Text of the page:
African woman praises Alberta grandmothers groups

Red Deer Advocate, September 16, 2017.By Sean Mcintosh

Ida Numbeya Mukuka from Zambia, Africa knows all too well the impact HIV-AIDS has had on people in her home continent.

The 48-year-old woman’s husband and brother are were both killed by HIV-AIDS. She now works with the Stephen Lewis Foundation to raise awareness and prevent the disease in Africa.

Mukuka was the keynote speaker at GrammaLink-Africa’s provincial Grandmothers to Grandmothers campaign event, Moving Forward With Strength, in Red Deer on Saturday.

“Before we used to cry because we’d feel hopeless, but now, knowing there are people who believe in you, makes me feel proud,” said Mukuka, senior advisor to the campaign.

Ida Nambeya Mukuka speaks at the Grandmothers to Grandmothers event, hosted by GrammaLink-Africa at the Gaetz Memorial United Church in Red Deer, on Saturday. (Photo by Sean McIntosh/Advocate staff)

The campaign, started by the Stephen Lewis Foundation in 2006, aims to help women in Africa taking care of their grandchildren whose parents died from HIV or AIDS.

“Over 30 million people have died of AIDS in Africa and we have millions of orphans left behind,” said Mukuka. “We definitely need to support these grandmothers to make sure the children go to school and make sure they have food.”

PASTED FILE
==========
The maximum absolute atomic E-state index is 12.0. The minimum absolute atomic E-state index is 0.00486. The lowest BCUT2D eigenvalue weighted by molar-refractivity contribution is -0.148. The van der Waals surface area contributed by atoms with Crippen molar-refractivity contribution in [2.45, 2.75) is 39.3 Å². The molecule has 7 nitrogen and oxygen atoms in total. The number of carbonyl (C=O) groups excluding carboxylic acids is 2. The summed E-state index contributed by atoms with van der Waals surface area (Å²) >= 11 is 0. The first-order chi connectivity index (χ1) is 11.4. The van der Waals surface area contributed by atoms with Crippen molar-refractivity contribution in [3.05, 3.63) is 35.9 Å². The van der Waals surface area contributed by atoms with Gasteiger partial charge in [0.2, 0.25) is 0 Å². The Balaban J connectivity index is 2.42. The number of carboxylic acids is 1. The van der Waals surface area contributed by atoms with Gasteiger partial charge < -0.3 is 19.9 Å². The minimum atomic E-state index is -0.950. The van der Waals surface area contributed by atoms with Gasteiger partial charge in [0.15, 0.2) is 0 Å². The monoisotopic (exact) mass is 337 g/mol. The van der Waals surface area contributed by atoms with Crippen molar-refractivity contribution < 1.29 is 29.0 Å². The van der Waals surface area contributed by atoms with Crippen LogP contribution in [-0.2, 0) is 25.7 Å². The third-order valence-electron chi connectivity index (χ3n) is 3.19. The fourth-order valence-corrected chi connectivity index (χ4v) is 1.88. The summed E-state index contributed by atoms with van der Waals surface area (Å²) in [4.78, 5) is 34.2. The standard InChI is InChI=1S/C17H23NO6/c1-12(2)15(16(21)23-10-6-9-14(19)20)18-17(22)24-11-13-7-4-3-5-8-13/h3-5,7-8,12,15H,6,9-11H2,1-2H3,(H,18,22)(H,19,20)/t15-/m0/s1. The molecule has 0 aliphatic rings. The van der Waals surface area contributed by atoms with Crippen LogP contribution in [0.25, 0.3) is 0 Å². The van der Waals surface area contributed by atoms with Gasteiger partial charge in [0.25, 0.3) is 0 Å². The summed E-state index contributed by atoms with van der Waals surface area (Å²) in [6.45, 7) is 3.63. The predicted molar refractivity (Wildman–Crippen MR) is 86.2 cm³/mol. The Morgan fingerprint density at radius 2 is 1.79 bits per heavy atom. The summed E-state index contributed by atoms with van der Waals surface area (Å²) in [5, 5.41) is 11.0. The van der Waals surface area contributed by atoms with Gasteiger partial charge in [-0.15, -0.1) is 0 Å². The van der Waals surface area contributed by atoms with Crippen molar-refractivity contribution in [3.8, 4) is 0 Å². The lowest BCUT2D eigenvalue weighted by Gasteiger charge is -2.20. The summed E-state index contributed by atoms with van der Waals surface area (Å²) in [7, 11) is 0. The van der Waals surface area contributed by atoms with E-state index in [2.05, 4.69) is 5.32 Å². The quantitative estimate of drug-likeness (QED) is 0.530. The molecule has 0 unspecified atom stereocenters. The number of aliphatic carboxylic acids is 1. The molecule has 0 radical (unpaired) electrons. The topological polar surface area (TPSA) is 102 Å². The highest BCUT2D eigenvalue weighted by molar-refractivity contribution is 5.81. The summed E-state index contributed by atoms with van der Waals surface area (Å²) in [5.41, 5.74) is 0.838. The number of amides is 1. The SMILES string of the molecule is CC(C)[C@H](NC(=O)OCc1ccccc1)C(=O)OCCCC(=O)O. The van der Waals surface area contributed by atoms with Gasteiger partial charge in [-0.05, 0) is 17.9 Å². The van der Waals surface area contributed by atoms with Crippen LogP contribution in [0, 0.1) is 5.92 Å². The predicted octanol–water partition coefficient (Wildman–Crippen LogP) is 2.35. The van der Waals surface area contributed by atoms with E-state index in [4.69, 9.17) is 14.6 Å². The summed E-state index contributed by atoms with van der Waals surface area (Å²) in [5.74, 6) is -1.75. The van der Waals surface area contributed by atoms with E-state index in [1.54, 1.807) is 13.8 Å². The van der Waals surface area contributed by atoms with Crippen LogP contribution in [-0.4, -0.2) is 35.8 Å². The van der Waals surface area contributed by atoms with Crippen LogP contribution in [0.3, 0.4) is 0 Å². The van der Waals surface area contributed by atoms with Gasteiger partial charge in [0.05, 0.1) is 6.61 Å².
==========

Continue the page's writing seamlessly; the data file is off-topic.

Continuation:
Mukuka has been an HIV-AIDS awareness and prevention representative for the foundation for nine years. Mukuka has travelled to many countries in Africa to discuss the disease.

Members of the 16 Grandmothers groups in Alberta came to GrammaLink-Africa’s event on Friday and Saturday.

“Seeing all these people here gives me a lot of happiness.

“The African grandmothers will never forget they lost their children and they will have to live with it. I will never forget I lost my brother and my husband to AIDS. But that pain has been lessened by the people here,” Mukuka said.

Shirley Challoner, GrammaLink-Africa co-chair, said it was an honour to have Mukuka speak at the event.

“It’s a reaffirmation for the kind of work we’ve been doing for the last 10 years,” said Challoner. “As we move forward into the next 10 years we need to have that sense of urgency that we cannot rest until our African grandmothers can rest.”

Since being founded in 2008, the Red Deer Grandmothers group has raised nearly $200,000. The campaign has raised about $25 million nationwide.

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